One of the nation’s oldest surviving World War Two veterans was serenaded and showered with kisses at his 110th birthday celebrations in Louisiana on Sept. 12.
New Orleans local Lawrence Brooks, 110, served the predominantly African American 91st Engineer Battalion stationed in New Guinea and then the Philippines where he became private first class.
During this time he served three white officers and his daily routine included cleaning their sheets, uniforms, shining their shoes, and performing other duties as requested.
“I have made it, and I’m glad to be here,” Brooks told The Associated Press (AP).
Born on Sept. 12, 1909 he is thought to be the United States’ oldest living World War Two veteran.
“So many things happen[ed], some of them I remember, some of them I don’t,”Brooks said, according to AP. “Some of them I want to remember and some of them I don’t want to remember.”
He celebrated this milestone at the National World War II Museum, which held a ceremony that recognized Brooks’s service with an honorary dog tag that was hung around his neck.
U.S. Army Reserve Col. Justin Swanson commended Brooks’s perseverance on the deadly battlefield where he had little to no contact with his wife, the late Leona B. Brooks, and their five children and five step-children.
“They didn’t see or talk to their families for, in some cases, years,” Swanson told AP. “Our soldiers right now in combat in most parts of the world have the ability to talk to their families almost every day if they want to.”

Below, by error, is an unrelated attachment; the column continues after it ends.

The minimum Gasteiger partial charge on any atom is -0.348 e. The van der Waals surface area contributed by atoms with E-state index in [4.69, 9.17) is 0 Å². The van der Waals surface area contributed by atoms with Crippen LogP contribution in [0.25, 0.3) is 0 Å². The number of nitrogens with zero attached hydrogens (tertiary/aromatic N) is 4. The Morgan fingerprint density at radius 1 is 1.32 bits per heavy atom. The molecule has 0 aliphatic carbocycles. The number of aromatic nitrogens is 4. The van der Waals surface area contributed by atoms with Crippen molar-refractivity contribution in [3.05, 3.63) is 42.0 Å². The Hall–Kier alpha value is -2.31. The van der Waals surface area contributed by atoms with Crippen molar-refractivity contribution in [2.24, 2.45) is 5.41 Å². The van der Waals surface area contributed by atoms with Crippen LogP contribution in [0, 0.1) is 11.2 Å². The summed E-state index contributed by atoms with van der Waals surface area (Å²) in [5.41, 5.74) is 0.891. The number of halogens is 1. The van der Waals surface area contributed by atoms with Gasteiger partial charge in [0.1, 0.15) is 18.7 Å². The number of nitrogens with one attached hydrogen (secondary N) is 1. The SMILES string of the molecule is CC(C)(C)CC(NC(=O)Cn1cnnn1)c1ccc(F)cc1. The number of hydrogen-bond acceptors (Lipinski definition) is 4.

Brooks also received a deployment coin from the U.S. Army that featured a bull on one side and deployment information on the other.
“That was actually my last deployment coin that I had that we gave out to all of our soldiers that were in theater with us,” Swanson said. “That was the last one I had, and when I was coming today to speak for at this event, I knew I had to give it to him, it was a no brainer for me.”
The Victory Belles singing trio later serenaded Brooks with songs about the army and wishing him a happy birthday before giving him a kiss on the cheek.
National World War II Museum President and CEO Stephen Watson invited Brooks to the museum to help share stories of the “brave men and women of the World War Two generation.”
“I think it’s fitting that the oldest American World War Two veteran still living is right here in New Orleans,” Watson told AP.
Blindness in Brooks’s right eye and failing vision in his left has not affected his will to live.
“Well, when my dad was 100, I asked him, I say: ‘Daddy how long you think you gonna live?’ He said to be 112 baby,” daughter Vanessa Brooks told AP. “He has two more years left, so and I’m gonna hold him to that promise–112.”
The Associated Press contributed to this report.